Posts tagged TR

Theodore Roosevelt Dakota Datebook Podcasts

We at the Theodore Roosevelt Medora Foundation are proud to support the independently-produced Dakota Datebook segments done in cooperation by Prairie Public Broadcasting, TR Repriser and historian, Steve Stark, and the North Dakota Humanities Council.

Theodore Roosevelt was one of the most influential and iconic Presidents in the history of the United States — and he believed that he would not have reached the heights he did, had it not been for his time here, in the Badlands of North Dakota.

Enjoy these weekly podcast installments shared with permission from our friends at Prairie Public Broadcasting.

Roosevelt Whistle Stops
in North Dakota

By PRAIRIE PUBLIC APR 11, 2019

It was early April of 1903 when North Dakota welcomed the second sitting U.S. president to visit the state. The first, Rutherford B. Hayes, famously toured the giant Dalrymple farm, the first of the famous Bonanza Farms of the Red River Valley – the largest wheat operations in the world.

Theodore Roosevelt, North Dakota’s adopted son, was the second; and the two-day trip through Dakota’s plains was a homecoming for him.

Listen to episode 14

Theodore Roosevelt
and the Great War

By PRAIRIE PUBLIC APR 3, 2019

On this date in 1917, the United States was on the verge of declaring war on Germany – an action that Theodore Roosevelt vigorously supported. He had made his blistering antagonism toward Woodrow Wilson’s former neutrality abundantly public.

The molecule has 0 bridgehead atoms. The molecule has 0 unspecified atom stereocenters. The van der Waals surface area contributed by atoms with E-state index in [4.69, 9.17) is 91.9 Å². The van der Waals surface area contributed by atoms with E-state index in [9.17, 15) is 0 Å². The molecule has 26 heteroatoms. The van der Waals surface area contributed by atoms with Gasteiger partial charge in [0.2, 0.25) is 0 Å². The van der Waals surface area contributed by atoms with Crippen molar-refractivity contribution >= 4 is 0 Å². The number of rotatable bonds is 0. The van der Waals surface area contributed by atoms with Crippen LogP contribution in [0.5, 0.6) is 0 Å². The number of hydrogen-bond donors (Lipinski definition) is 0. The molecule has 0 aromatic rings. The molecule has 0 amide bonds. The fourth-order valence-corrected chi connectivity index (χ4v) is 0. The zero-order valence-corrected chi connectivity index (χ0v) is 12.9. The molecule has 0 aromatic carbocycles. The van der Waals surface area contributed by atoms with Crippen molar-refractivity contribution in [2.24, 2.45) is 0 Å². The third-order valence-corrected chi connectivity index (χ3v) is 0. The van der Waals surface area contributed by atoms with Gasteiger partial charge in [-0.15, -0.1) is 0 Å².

Listen to episode 13

Boat Thieves

By PRAIRIE PUBLIC MAR 25, 2019

On this date in 1886, Theodore Roosevelt was preparing to set out in pursuit of three men who stole his boat on the Little Missouri near his Elkhorn Ranch. His friends Will Dow and Bill Sewall quickly built a pursuit boat, and the following day, the trio of began the chase. It took days of trudging through the rugged and bitter weather of the frigid river valley, but the flinty cattlemen finally caught up with the three boat thieves, and they were soon headed home with the bad guys in tow. Leaving Sewell and Dow behind, TR enlisted a stranger to drive his wagon as he took the culprits to Dickinson.

Listen to episode 12

Weasel Words

By PRAIRIE PUBLIC MAR 19, 2019

Theodore Roosevelt extolled the American West throughout his life, influenced by his adventures with the people of the West, from Dakota Territory’s Little Missouri River all the way to the Pacific Ocean.

He was never shy talking about the ethical standards he adhered to and strove to uphold in his personal, public and private life. He called out with pride the people he met in the West as being “average citizens of the right type.”

Listen to episode 11

Pelican Island Refuge

By PRAIRIE PUBLIC MAR 11, 2019

This week in March of 1903, President Roosevelt created America’s first federal bird refuge. Pelican Island, Florida had long been a favorite haven for beautiful shore and wading birds where mangroves hugged the waters of the small island. Pelicans, peafowls, flamingos and spoonbills adorned the beach.

Listen to episode 10

Roosevelt’s Inaugural Address

By PRAIRIE PUBLIC MAR 4, 2019